A zombie mortgage property is one that has usually been abandoned by the owner, but not yet foreclosed upon by the lender. Sometimes years pass with no activity. The property might be overgrown and truly abandoned, or a property management company might be cutting the grass and periodically posting notices with contact information.
Properties that seem to be abandoned usually have one of four explanations:
- The lender decided it was not worth the trouble to foreclose. Every lender has its own “secret numbers.” For lender ABC, they might not foreclose on anything with an appraised value less than $20,000. For lender XYZ, it might be $35,000.
- The property has dangerous “warts” and the lender does not want to foreclose. It could be reports of meth production or toxic waste. It could be a liability issue with a collapsed vinyl lined pool. It could be a casualty loss for which the lender received some insurance proceeds, and now the property is a ruined hulk not worth rehabbing, at least for the lender.
- The mortgage loan (called an “asset” by the lender) slipped between the cracks. The bank does not know it owns that asset.
- The loan is owned by a local or regional lender that will think about it later, because they are too busy with larger loans and high value properties.
Bankruptcy and Zombie Mortgages
- In bankruptcy this problem can be particularly troublesome. Oftentimes a debtor will elect to surrender real property thereby eliminating the personal liability to the lender. This option is allowed by the bankruptcy code and is designed to afford a fresh start. However, if the bank does not foreclose, the debtor become responsible for all the post-bankruptcy associated costs of home-ownership thereby impeding the fresh start provided by the bankruptcy code.
- In bankruptcy there is a small, but growing, body of case law which allows debtors and trustees to force the sale of such properties. Practically speaking however such measures will require action above and beyond the standard bankruptcy and almost certainly require an adversary proceeding or a contested matter – something beyond the means of most debtors.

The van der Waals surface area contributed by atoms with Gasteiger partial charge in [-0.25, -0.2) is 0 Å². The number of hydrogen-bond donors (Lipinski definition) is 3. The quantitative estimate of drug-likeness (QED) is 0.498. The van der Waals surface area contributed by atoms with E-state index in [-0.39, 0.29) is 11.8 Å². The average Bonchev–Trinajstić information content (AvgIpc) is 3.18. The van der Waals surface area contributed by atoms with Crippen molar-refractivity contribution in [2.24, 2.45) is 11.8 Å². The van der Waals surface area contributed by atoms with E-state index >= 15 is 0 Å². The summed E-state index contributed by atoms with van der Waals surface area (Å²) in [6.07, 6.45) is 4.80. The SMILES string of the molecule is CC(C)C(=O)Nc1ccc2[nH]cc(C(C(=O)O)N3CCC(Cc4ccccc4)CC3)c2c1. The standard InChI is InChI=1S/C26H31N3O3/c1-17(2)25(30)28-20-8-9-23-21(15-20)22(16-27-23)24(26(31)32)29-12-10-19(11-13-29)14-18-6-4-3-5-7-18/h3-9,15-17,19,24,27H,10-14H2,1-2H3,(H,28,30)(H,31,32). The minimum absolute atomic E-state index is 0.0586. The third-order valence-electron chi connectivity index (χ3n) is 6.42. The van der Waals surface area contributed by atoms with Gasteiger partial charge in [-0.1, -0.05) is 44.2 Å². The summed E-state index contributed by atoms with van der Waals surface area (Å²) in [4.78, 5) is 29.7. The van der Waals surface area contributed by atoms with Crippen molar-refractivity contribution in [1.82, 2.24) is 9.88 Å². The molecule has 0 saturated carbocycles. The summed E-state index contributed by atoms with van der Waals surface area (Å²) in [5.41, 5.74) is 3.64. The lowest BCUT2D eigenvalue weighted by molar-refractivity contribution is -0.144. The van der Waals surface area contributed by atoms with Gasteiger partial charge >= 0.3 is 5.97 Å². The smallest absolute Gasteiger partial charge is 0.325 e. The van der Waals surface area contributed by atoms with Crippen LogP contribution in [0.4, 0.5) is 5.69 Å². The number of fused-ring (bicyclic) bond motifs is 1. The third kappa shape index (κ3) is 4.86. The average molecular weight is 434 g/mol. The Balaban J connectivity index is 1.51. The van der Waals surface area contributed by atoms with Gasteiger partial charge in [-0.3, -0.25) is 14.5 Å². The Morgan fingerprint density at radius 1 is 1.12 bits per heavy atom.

- If the benefits outweigh the costs debtor can proceed ahead with bankruptcy litigation to force the sale. Usually courts will look to Section 363 of the Bankruptcy Code for authority to permit sales under such circumstances. Sometimes a court will use its equitable powers under Section 105. However, the former faces very divergent approaches depending on jurisdiction and the latter requires asking a court to do something it might not be comfortable undertaking. As of the writing of this document there don’t appear to be any relevant opinions within the Colorado bankruptcy courts.
- As real estate markets improve then this issue becomes less of a problem. Some local jurisdictions are attempting to implement laws designed to remedy this problem. However, they face challenges in that such laws will conflict with long established legal principals in addition to the likelihood that places additional legal burdens would increase the cost of lending for everyone else.
What will it take to fight zombie mortgages?
The walking dead haunts the land of real estate finance. A “zombie mortgage” is an abandoned property with a mortgage during foreclosure. The house sits in limbo, at best continuing to deteriorate because of lack of repairs; at worst, vandalised, trashed, used for illegal activities, and being a drag on the neighbourhood.
Recognising the potential negative impact of these foreclosures, some states have tried to fight the zombies by expediting the foreclosure process for vacant properties and requiring mortgage services to maintain these properties. This is part of a bigger conversation on the costs of long foreclosure timelines versus the benefits of more borrower-friendly foreclosure processes. To have this conversation, policymakers must reduce the emotion in this discussion and carefully balance the economic and other interests of borrowers, communities, mortgage services, states, and municipalities.